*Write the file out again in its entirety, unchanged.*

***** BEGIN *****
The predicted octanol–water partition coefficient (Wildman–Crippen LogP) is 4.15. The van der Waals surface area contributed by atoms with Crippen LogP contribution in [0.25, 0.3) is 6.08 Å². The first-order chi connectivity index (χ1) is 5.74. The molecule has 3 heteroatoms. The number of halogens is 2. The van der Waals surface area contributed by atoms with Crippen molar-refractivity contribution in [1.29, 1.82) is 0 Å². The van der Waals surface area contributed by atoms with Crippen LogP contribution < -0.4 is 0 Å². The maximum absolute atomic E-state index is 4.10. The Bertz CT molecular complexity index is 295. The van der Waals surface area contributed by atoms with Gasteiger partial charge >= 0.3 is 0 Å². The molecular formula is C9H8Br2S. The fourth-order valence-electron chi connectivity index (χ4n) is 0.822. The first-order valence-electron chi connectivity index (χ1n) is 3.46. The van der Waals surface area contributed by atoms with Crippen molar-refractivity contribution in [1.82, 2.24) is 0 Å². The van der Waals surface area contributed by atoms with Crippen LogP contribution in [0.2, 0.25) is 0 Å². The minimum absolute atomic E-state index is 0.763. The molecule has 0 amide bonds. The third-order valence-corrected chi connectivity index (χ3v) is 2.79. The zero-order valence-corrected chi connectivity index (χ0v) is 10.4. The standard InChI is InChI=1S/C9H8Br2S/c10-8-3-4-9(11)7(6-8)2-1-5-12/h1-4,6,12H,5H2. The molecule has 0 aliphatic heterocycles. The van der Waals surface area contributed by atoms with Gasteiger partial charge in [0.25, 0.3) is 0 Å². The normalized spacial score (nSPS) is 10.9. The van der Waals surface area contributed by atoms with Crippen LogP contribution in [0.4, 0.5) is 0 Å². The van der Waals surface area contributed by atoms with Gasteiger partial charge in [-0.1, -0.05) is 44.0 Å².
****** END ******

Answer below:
The predicted octanol–water partition coefficient (Wildman–Crippen LogP) is 4.15. The van der Waals surface area contributed by atoms with Crippen LogP contribution in [0.25, 0.3) is 6.08 Å². The first-order chi connectivity index (χ1) is 5.74. The molecule has 3 heteroatoms. The number of halogens is 2. The van der Waals surface area contributed by atoms with Crippen molar-refractivity contribution in [1.29, 1.82) is 0 Å². The van der Waals surface area contributed by atoms with Crippen LogP contribution < -0.4 is 0 Å². The maximum absolute atomic E-state index is 4.10. The Bertz CT molecular complexity index is 295. The van der Waals surface area contributed by atoms with Gasteiger partial charge >= 0.3 is 0 Å². The molecular formula is C9H8Br2S. The fourth-order valence-electron chi connectivity index (χ4n) is 0.822. The first-order valence-electron chi connectivity index (χ1n) is 3.46. The van der Waals surface area contributed by atoms with Crippen molar-refractivity contribution in [1.82, 2.24) is 0 Å². The van der Waals surface area contributed by atoms with Crippen LogP contribution in [0.2, 0.25) is 0 Å². The minimum absolute atomic E-state index is 0.763. The molecule has 0 amide bonds. The third-order valence-corrected chi connectivity index (χ3v) is 2.79. The zero-order valence-corrected chi connectivity index (χ0v) is 10.4. The standard InChI is InChI=1S/C9H8Br2S/c10-8-3-4-9(11)7(6-8)2-1-5-12/h1-4,6,12H,5H2. The molecule has 0 aliphatic heterocycles. The van der Waals surface area contributed by atoms with Gasteiger partial charge in [0.25, 0.3) is 0 Å². The normalized spacial score (nSPS) is 10.9. The van der Waals surface area contributed by atoms with Crippen LogP contribution in [0.4, 0.5) is 0 Å². The van der Waals surface area contributed by atoms with Gasteiger partial charge in [-0.1, -0.05) is 44.0 Å².